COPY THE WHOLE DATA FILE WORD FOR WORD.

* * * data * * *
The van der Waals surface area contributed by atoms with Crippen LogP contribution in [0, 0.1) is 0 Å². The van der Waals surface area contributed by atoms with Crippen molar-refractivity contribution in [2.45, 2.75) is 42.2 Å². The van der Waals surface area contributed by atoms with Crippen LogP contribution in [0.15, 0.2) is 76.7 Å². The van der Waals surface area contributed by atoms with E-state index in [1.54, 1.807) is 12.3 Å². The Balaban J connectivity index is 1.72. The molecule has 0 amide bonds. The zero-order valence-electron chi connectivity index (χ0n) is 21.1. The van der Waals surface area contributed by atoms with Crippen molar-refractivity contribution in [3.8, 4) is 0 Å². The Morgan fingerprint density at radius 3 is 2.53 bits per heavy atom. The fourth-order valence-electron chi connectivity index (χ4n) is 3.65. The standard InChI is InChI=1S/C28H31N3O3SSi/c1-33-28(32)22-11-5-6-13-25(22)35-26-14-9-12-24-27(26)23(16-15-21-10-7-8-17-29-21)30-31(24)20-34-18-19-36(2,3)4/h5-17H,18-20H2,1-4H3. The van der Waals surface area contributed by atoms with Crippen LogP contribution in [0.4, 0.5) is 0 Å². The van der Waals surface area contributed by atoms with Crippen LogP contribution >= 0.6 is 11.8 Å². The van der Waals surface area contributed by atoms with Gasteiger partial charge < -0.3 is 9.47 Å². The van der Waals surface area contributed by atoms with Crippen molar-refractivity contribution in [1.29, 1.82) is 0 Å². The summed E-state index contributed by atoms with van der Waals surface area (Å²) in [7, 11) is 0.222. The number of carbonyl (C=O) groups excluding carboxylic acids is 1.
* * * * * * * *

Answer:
The van der Waals surface area contributed by atoms with Crippen LogP contribution in [0, 0.1) is 0 Å². The van der Waals surface area contributed by atoms with Crippen molar-refractivity contribution in [2.45, 2.75) is 42.2 Å². The van der Waals surface area contributed by atoms with Crippen LogP contribution in [0.15, 0.2) is 76.7 Å². The van der Waals surface area contributed by atoms with E-state index in [1.54, 1.807) is 12.3 Å². The Balaban J connectivity index is 1.72. The molecule has 0 amide bonds. The zero-order valence-electron chi connectivity index (χ0n) is 21.1. The van der Waals surface area contributed by atoms with Crippen molar-refractivity contribution in [3.8, 4) is 0 Å². The Morgan fingerprint density at radius 3 is 2.53 bits per heavy atom. The fourth-order valence-electron chi connectivity index (χ4n) is 3.65. The standard InChI is InChI=1S/C28H31N3O3SSi/c1-33-28(32)22-11-5-6-13-25(22)35-26-14-9-12-24-27(26)23(16-15-21-10-7-8-17-29-21)30-31(24)20-34-18-19-36(2,3)4/h5-17H,18-20H2,1-4H3. The van der Waals surface area contributed by atoms with Crippen LogP contribution in [0.4, 0.5) is 0 Å². The van der Waals surface area contributed by atoms with Crippen LogP contribution >= 0.6 is 11.8 Å². The van der Waals surface area contributed by atoms with Gasteiger partial charge < -0.3 is 9.47 Å². The van der Waals surface area contributed by atoms with Crippen molar-refractivity contribution in [1.29, 1.82) is 0 Å². The summed E-state index contributed by atoms with van der Waals surface area (Å²) in [7, 11) is 0.222. The number of carbonyl (C=O) groups excluding carboxylic acids is 1.